Lehohla to chair IEC


Staff Reporters

MASERU — Former Chief Justice Mahapela Lehohla has been appointed the new chairman of the Independent Electoral Commission (IEC), the all-too-powerful body tasked with running elections in the Kingdom.

Although an official announcement is yet to be made on the new appointments to the IEC, the Lesotho Times is authoritatively informed that Lehohla is the new boss of the august body tasked with administering and managing elections in Lesotho.

However, his appointment may trigger some ructions as Lehohla fared poorly in an assessment conducted by a consultancy firm, Quadrant Consulting, engaged to examine the various candidates who were vying for the coveted IEC posts.

Makase Nyaphisi, Lesotho’s former ambassador to Russia, and ‘Mamosebi Pholo, a lawyer who has been an acting commissioner in the IEC for the last five months, are the two new substantive commissioners in the three-member IEC.

A shortlist of six candidates vying for the three vacant posts of chairman and two commissioners of the IEC was submitted for consideration to the Council of State by the Political Leaders Forum (PLF) on December 5 2013 in line with the constitution.

The PLF is a grouping of leaders of all political parties registered with the IEC and plays an important role in interviewing and recommending potential IEC appointees to the Council of State.

The Council of State’s chief mandate is to advise the King in the discharge of his functions.

The Prime Minister, as the custodian of executive power, wields enormous power in the Council of State, which recommends the IEC appointees to the King.

A  confidential document headlined “Decisions on selection process of IEC Commissioners”, seen by the Lesotho Times, had ranked Mawinnie Kanetsi, a civil society activist, as the best performer among the 11 candidates shortlisted from an initial list of 27. She also topped the list of the final six submitted to the Council of State with a total aggregate score of 77.3 percent.

She was followed by Tšeliso Bale, the resident magistrate of Berea district, who scored an aggregate mark of 72.4 percent.

Mamosebi Pholo, who has been the acting commissioner came third with a score of 70 percent.

Lehohla, the former chief justice whose battles for seniority in the courts with Court of Appeal President  Michael Ramodibedi dominated news headlines in the past year, was ranked fourth with an aggregate score of 69.7 percent.

Nyaphisi, the former ambassador, scored fifth with 68.8 percent while Fako Likoti, the former political science lecturer at the National University of Lesotho and current acting chairman of the IEC, was number six with 66.8 percent.

Likoti was nevertheless the top favourite of some of the political leaders in the PLF who perceived him as adequately experienced since he had served as a commissioner in the last IEC from 2008 until the expiry of its term of office this year.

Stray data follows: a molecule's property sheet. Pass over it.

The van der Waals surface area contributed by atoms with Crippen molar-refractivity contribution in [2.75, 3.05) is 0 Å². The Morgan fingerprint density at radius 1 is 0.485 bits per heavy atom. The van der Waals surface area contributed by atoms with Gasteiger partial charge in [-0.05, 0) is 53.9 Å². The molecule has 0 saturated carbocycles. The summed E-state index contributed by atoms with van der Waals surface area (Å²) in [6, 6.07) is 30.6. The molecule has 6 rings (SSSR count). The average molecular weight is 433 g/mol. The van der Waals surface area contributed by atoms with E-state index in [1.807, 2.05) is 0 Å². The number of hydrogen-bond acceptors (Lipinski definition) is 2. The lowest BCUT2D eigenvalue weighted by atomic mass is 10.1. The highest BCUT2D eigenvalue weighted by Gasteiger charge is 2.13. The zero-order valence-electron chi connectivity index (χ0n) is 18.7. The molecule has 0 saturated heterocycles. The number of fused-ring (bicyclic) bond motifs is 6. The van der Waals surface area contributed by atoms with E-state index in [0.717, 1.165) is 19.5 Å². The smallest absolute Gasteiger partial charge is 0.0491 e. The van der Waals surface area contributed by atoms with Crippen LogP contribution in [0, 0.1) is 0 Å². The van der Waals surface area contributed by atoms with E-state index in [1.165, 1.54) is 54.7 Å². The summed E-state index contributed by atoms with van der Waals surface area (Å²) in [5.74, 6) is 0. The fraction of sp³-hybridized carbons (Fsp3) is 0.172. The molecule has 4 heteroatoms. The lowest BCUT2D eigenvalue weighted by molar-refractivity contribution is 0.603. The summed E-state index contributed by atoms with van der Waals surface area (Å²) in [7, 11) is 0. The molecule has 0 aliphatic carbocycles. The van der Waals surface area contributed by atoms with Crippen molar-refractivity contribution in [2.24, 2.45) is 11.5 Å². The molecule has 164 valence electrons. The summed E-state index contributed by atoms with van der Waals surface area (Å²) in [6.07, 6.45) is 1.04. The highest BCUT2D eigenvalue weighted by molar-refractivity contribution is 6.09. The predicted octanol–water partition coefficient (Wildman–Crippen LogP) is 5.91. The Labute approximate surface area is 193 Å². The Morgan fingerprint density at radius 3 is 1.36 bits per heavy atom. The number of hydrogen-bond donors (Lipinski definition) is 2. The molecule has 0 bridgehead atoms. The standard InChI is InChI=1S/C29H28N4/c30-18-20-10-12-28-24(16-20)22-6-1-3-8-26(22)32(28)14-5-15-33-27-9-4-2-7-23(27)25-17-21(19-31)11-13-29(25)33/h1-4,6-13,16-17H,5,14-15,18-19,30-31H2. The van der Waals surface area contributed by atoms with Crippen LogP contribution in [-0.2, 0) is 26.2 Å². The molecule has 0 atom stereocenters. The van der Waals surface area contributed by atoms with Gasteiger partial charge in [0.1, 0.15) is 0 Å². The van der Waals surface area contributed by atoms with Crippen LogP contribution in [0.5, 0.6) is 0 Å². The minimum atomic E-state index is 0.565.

Likoti had then been appointed to act as IEC chair pending the appointment of a new full-time commission.

He nevertheless scored poorly in the tests conducted by Quadrant Consulting, the consulting firm appointed to help in the recruitment process.

Even though the six shortlisted candidates were ranked in terms of their respective performances in the various tests conducted by Quadrant Consulting and the PLF, the Council of State can handpick any three candidates of its choice from the six, for appointment by King Letsie III, despite the performance rankings.

Originally, 27 candidates applied for positions on the IEC.

The number was then whittled down to 11 before the final six were shortlisted.

Various written and oral tests were done on the applicants, including “personality analysis and conflict management style” examinations.

Quadrant Consulting was chosen to assist in the recruitment process of IEC members ahead of the Malawi based Institute of Development Management (IDM) consultancy.

Authoritative sources said some political parties had fiercely opposed Lehohla’s shortlisting saying he had not acquitted himself well at the judiciary which remains saddled with a huge backlog of cases.

His feuds with Ramodibedi had also tarnished his image in the eyes of some political parties.

Pholo had also been fiercely opposed by other political parties over her alleged close links to the Basotho National Party.

The Lesotho People’s Congress had been most vociferous against Pholo saying her involvement would tarnish and compromise the credibility of the IEC.

The Basotho Congress Party (BCP), Lekhotla la Mekhoa le Meetlo (LMM) and Basotho Batho Democratic Party (BBDP) spearheaded the attacks on Lehohla, accusing him of having “run down the judiciary”.

The Democratic Congress (DC) is said to have been unenthusiastic with both Lehohla and Pholo.

After his fall from grace at the judiciary, Lehohla’s appointment effectively casts him into the limelight again as he will now have to oversee the running of elections, including the registration of political parties and registration of voters.

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